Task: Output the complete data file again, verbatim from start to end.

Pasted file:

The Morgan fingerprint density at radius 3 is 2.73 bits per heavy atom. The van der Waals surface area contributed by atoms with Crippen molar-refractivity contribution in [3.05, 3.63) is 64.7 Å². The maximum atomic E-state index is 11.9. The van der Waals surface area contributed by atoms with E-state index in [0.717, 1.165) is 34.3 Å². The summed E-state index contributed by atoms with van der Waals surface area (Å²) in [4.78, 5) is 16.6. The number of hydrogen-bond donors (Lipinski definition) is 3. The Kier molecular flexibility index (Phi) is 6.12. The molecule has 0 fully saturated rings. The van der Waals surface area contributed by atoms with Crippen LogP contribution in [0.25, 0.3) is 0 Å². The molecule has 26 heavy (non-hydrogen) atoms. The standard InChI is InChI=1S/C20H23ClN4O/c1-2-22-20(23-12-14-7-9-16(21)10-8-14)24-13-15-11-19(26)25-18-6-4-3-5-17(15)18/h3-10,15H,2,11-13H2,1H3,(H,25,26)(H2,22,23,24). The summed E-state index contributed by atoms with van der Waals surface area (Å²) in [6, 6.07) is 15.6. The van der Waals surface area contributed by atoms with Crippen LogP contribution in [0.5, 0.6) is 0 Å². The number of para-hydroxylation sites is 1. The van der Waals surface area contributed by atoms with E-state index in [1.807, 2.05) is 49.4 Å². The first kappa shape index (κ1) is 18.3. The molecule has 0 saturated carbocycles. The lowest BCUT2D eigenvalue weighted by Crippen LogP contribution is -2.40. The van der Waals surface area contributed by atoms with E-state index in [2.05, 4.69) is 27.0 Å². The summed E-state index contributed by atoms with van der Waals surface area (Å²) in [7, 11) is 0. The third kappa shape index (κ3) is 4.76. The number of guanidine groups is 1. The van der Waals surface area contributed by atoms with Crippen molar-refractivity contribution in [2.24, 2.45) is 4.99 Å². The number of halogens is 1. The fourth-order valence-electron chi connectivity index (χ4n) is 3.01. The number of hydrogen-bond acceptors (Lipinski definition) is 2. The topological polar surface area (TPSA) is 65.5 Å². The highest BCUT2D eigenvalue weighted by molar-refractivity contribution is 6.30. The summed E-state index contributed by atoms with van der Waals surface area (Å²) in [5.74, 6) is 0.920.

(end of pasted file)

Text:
The Morgan fingerprint density at radius 3 is 2.73 bits per heavy atom. The van der Waals surface area contributed by atoms with Crippen molar-refractivity contribution in [3.05, 3.63) is 64.7 Å². The maximum atomic E-state index is 11.9. The van der Waals surface area contributed by atoms with E-state index in [0.717, 1.165) is 34.3 Å². The summed E-state index contributed by atoms with van der Waals surface area (Å²) in [4.78, 5) is 16.6. The number of hydrogen-bond donors (Lipinski definition) is 3. The Kier molecular flexibility index (Phi) is 6.12. The molecule has 0 fully saturated rings. The van der Waals surface area contributed by atoms with Crippen LogP contribution in [0.25, 0.3) is 0 Å². The molecule has 26 heavy (non-hydrogen) atoms. The standard InChI is InChI=1S/C20H23ClN4O/c1-2-22-20(23-12-14-7-9-16(21)10-8-14)24-13-15-11-19(26)25-18-6-4-3-5-17(15)18/h3-10,15H,2,11-13H2,1H3,(H,25,26)(H2,22,23,24). The summed E-state index contributed by atoms with van der Waals surface area (Å²) in [6, 6.07) is 15.6. The van der Waals surface area contributed by atoms with Crippen LogP contribution in [0.5, 0.6) is 0 Å². The number of para-hydroxylation sites is 1. The van der Waals surface area contributed by atoms with E-state index in [1.807, 2.05) is 49.4 Å². The first kappa shape index (κ1) is 18.3. The molecule has 0 saturated carbocycles. The lowest BCUT2D eigenvalue weighted by Crippen LogP contribution is -2.40. The van der Waals surface area contributed by atoms with E-state index in [2.05, 4.69) is 27.0 Å². The summed E-state index contributed by atoms with van der Waals surface area (Å²) in [7, 11) is 0. The third kappa shape index (κ3) is 4.76. The number of guanidine groups is 1. The van der Waals surface area contributed by atoms with Crippen molar-refractivity contribution in [2.24, 2.45) is 4.99 Å². The number of halogens is 1. The fourth-order valence-electron chi connectivity index (χ4n) is 3.01. The number of hydrogen-bond acceptors (Lipinski definition) is 2. The topological polar surface area (TPSA) is 65.5 Å². The highest BCUT2D eigenvalue weighted by molar-refractivity contribution is 6.30. The summed E-state index contributed by atoms with van der Waals surface area (Å²) in [5.74, 6) is 0.920.